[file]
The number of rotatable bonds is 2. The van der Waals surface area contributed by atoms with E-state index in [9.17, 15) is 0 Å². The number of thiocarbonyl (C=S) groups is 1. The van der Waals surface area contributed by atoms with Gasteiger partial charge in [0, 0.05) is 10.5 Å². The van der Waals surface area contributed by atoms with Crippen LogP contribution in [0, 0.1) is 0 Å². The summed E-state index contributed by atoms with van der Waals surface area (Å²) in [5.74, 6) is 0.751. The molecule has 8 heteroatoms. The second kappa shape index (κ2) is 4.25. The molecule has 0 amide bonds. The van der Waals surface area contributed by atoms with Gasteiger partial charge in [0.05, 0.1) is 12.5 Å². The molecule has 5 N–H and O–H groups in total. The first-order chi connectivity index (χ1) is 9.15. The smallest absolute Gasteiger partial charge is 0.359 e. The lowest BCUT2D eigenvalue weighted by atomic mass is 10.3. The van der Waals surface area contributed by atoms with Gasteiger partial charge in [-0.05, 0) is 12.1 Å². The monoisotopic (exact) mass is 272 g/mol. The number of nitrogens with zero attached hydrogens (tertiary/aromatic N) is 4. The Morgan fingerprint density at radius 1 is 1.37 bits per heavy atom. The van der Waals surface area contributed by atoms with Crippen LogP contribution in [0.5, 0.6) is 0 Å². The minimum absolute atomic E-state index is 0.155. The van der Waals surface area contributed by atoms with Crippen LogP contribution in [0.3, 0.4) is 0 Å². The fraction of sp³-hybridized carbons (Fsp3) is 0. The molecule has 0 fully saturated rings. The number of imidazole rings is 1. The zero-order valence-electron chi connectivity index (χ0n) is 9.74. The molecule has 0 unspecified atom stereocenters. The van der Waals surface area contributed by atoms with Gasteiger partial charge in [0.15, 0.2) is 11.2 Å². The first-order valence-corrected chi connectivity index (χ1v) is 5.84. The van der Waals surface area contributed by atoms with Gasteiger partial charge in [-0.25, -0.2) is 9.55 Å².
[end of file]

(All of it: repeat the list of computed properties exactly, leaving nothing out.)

The number of rotatable bonds is 2. The van der Waals surface area contributed by atoms with E-state index in [9.17, 15) is 0 Å². The number of thiocarbonyl (C=S) groups is 1. The van der Waals surface area contributed by atoms with Gasteiger partial charge in [0, 0.05) is 10.5 Å². The van der Waals surface area contributed by atoms with Crippen LogP contribution in [0, 0.1) is 0 Å². The summed E-state index contributed by atoms with van der Waals surface area (Å²) in [5.74, 6) is 0.751. The molecule has 8 heteroatoms. The second kappa shape index (κ2) is 4.25. The molecule has 0 amide bonds. The van der Waals surface area contributed by atoms with Gasteiger partial charge in [0.05, 0.1) is 12.5 Å². The molecule has 5 N–H and O–H groups in total. The first-order chi connectivity index (χ1) is 9.15. The smallest absolute Gasteiger partial charge is 0.359 e. The lowest BCUT2D eigenvalue weighted by atomic mass is 10.3. The van der Waals surface area contributed by atoms with Gasteiger partial charge in [-0.05, 0) is 12.1 Å². The monoisotopic (exact) mass is 272 g/mol. The number of nitrogens with zero attached hydrogens (tertiary/aromatic N) is 4. The Morgan fingerprint density at radius 1 is 1.37 bits per heavy atom. The van der Waals surface area contributed by atoms with Crippen LogP contribution in [0.5, 0.6) is 0 Å². The minimum absolute atomic E-state index is 0.155. The van der Waals surface area contributed by atoms with Crippen LogP contribution in [0.3, 0.4) is 0 Å². The fraction of sp³-hybridized carbons (Fsp3) is 0. The molecule has 0 fully saturated rings. The number of imidazole rings is 1. The zero-order valence-electron chi connectivity index (χ0n) is 9.74. The molecule has 0 unspecified atom stereocenters. The van der Waals surface area contributed by atoms with Gasteiger partial charge in [0.15, 0.2) is 11.2 Å². The first-order valence-corrected chi connectivity index (χ1v) is 5.84. The van der Waals surface area contributed by atoms with Gasteiger partial charge in [-0.25, -0.2) is 9.55 Å².